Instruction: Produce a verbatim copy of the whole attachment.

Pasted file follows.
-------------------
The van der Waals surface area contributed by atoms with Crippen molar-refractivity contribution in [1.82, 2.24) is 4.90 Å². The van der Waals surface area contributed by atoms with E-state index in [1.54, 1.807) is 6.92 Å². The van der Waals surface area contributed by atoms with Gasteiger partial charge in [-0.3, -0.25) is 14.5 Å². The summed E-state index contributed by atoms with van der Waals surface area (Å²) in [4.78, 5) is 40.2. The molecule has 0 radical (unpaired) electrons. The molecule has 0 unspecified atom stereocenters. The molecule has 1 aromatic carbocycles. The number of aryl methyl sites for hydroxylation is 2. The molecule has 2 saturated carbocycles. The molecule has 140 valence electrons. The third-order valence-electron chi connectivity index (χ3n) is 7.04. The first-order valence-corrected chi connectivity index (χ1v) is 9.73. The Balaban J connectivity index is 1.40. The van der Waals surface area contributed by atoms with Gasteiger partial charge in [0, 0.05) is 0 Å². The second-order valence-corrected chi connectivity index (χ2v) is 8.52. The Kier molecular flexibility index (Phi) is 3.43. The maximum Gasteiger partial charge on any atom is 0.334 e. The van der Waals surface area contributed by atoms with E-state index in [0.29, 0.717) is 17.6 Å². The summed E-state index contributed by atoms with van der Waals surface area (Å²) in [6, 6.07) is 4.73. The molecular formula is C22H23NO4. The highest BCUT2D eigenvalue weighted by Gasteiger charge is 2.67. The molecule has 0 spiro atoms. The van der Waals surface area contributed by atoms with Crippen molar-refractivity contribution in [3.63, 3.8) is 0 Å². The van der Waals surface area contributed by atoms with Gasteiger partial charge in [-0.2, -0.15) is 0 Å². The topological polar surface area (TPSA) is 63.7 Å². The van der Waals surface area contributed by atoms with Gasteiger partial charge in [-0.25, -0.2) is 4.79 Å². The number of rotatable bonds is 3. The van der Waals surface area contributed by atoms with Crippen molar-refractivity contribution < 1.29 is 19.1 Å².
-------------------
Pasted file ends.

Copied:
The van der Waals surface area contributed by atoms with Crippen molar-refractivity contribution in [1.82, 2.24) is 4.90 Å². The van der Waals surface area contributed by atoms with E-state index in [1.54, 1.807) is 6.92 Å². The van der Waals surface area contributed by atoms with Gasteiger partial charge in [-0.3, -0.25) is 14.5 Å². The summed E-state index contributed by atoms with van der Waals surface area (Å²) in [4.78, 5) is 40.2. The molecule has 0 radical (unpaired) electrons. The molecule has 0 unspecified atom stereocenters. The molecule has 1 aromatic carbocycles. The number of aryl methyl sites for hydroxylation is 2. The molecule has 2 saturated carbocycles. The molecule has 140 valence electrons. The third-order valence-electron chi connectivity index (χ3n) is 7.04. The first-order valence-corrected chi connectivity index (χ1v) is 9.73. The Balaban J connectivity index is 1.40. The van der Waals surface area contributed by atoms with Gasteiger partial charge in [0, 0.05) is 0 Å². The second-order valence-corrected chi connectivity index (χ2v) is 8.52. The Kier molecular flexibility index (Phi) is 3.43. The maximum Gasteiger partial charge on any atom is 0.334 e. The van der Waals surface area contributed by atoms with E-state index in [0.29, 0.717) is 17.6 Å². The summed E-state index contributed by atoms with van der Waals surface area (Å²) in [6, 6.07) is 4.73. The molecular formula is C22H23NO4. The highest BCUT2D eigenvalue weighted by Gasteiger charge is 2.67. The molecule has 0 spiro atoms. The van der Waals surface area contributed by atoms with Crippen molar-refractivity contribution in [3.63, 3.8) is 0 Å². The van der Waals surface area contributed by atoms with Gasteiger partial charge in [-0.2, -0.15) is 0 Å². The topological polar surface area (TPSA) is 63.7 Å². The van der Waals surface area contributed by atoms with Gasteiger partial charge in [-0.25, -0.2) is 4.79 Å². The number of rotatable bonds is 3. The van der Waals surface area contributed by atoms with Crippen molar-refractivity contribution < 1.29 is 19.1 Å².